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Can I Work with SSDI?

Can I Work with SSDI?

Although part-time work is permitted for both applicants and recipients of SSDI benefits, it may not always be in your best interest.  An experience social security disability lawyer can help you decide if you should work part-time while applying for or receiving SSDI benefits.

Can I Work with SSDI?

Social Security Disability Insurance (SSDI) is a federal program designed to help individuals who cannot work due to a serious illness, injury or disability.  When applying for SSDI, it is the responsibility of the applicant to prove that you cannot perform “substantial gainful activity.”  In other words, due to your disability, you cannot work enough to support yourself for at least the past year.

The criteria for qualifying for disability benefits is far more complicated, of course, and often requires the assistance of a knowledgeable social security disability lawyer.  If you are applying for SSDI or have been approved for disability benefits, however, you may be concerned about how much part-time work you can do and still be approved or keep your benefits. This article will explain a bit more about how part-time work a person can do when they have or are applying for SSDI.

Part-Time Work While Applying for SSDI

Applying for Social Security Disability benefits can be an incredibly complex process, involving numerous factors.  The burden is on the applicant to prove to either the federal or state judge hearing their case that he or she does not have the ability to perform work above a certain level.  Theoretically, this means that an applicant should be able to do some work and still qualify for benefits.  However, many of the people tasked with deciding these claims often view any work as proof that a person is not actually disabled.

If you are currently working, even on a limited basis, the adjudicator may find that you could work more, perhaps with some accommodations or in  less physically demanding job.  That is why it may not be wise to pursue part-time employment while applying for SSDI.  Speak with your social security disability lawyer to determine whether your part-time work could result in a claim denial.

Part-Time Work When Receiving SSDI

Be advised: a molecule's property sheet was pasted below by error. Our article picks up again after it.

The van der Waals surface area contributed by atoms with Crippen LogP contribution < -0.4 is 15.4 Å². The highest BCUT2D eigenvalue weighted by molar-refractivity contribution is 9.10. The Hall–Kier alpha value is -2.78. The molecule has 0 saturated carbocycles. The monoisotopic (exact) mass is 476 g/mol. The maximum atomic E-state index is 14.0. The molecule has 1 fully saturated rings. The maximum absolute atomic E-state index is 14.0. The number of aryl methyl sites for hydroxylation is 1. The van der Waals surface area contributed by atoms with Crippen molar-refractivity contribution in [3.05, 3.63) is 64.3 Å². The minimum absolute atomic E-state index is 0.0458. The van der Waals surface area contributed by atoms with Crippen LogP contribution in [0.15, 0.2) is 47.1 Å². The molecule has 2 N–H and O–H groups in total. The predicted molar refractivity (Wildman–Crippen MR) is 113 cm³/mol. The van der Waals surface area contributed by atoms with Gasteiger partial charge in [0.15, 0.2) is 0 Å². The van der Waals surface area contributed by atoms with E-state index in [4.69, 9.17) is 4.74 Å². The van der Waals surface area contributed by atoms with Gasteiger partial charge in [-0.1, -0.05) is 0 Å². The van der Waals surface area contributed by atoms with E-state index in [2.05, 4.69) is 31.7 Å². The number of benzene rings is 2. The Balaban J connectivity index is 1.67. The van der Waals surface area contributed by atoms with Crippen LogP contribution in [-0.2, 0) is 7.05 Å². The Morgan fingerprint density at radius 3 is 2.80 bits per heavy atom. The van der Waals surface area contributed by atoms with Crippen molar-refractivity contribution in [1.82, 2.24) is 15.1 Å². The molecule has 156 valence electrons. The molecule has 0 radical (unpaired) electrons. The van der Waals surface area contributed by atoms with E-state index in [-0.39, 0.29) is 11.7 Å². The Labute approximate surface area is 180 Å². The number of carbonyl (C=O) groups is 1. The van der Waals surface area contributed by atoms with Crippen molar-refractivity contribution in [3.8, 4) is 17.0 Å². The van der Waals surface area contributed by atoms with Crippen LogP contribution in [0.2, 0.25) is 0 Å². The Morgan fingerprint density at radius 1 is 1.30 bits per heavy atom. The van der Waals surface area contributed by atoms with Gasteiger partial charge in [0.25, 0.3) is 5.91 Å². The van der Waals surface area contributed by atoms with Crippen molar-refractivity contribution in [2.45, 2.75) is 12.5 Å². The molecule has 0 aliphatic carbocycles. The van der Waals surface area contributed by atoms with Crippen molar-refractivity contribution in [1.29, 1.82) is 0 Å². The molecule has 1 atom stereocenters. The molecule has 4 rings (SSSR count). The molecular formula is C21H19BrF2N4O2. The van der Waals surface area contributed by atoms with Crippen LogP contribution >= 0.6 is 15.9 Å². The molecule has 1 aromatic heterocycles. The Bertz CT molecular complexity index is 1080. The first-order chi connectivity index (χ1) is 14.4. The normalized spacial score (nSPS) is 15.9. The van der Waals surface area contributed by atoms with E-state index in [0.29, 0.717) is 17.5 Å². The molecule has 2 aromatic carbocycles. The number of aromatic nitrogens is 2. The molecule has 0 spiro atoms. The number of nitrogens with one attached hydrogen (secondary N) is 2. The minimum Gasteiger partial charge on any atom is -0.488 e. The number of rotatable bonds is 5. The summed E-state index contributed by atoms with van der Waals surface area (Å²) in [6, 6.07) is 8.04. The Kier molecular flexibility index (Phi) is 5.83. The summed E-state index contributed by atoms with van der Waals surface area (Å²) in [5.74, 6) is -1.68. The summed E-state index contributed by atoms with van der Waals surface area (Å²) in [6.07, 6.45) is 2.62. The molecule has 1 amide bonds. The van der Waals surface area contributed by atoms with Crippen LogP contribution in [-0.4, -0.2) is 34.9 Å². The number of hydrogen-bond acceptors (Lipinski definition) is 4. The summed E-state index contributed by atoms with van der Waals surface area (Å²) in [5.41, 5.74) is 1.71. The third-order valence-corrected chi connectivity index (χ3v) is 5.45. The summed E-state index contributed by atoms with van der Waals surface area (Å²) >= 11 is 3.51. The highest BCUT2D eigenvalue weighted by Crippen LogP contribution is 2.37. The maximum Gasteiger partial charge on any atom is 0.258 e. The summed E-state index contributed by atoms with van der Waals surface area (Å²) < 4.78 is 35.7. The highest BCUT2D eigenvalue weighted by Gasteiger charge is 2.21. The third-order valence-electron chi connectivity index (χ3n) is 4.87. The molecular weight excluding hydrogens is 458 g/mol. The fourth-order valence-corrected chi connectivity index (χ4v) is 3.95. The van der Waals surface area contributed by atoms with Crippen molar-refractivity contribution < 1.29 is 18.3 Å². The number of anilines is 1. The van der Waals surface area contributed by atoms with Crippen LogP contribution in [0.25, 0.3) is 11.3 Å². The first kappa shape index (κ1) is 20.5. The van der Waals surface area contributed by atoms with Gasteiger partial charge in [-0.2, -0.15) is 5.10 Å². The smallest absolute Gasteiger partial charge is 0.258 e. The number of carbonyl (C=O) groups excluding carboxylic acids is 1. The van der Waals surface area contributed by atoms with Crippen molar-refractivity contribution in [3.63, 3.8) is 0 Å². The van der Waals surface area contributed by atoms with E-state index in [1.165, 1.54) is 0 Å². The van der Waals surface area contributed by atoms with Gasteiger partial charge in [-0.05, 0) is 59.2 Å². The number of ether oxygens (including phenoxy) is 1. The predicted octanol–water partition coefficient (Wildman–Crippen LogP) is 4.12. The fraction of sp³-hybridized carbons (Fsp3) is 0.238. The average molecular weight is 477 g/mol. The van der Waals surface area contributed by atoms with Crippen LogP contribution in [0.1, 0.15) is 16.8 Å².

After you have been approved for disability benefits, you may wish to supplemental your income with part-time work.  The Social Security Administration actually encourages recipients to work through incentives such as the Ticket to Work program.  As long as recipients are earning less than the monthly maximum earning amount (see below), they can retain their benefits.  Because the Social Security Administration may change these programs in the future and limit the amount of earnings for a person receiving disability benefits, it’s important to check in with your disability benefits attorney to ensure that your part-time work complies with current law and policies.

Monthly Earnings Cap

Whether you are applying for or already have SSDI benefits, the Social Security Administration has established an income limit for “substantial gainful activity” (SGA).  In 2016, that number is $1820 per month for a statutorily blind person, and $1130 per month for a non-blind individual.  You can find the updated amount on the Social Security Administration’s website. As discussed above, it may be best for applicants to perform part-time work while waiting to be approved for benefits.  The best course of action is to talk to a Social Security disability benefits attorney to find out how part-time work may impact your application or current benefits.

If you would like to learn more about SSDI, PLBSH is here for you.  Our attorneys are experienced in the field of social security disability benefits, and can assist you with your application and benefits.  Call our office today at (800) 435-7542 or contact us at info@plbsh.com to schedule a consultation.

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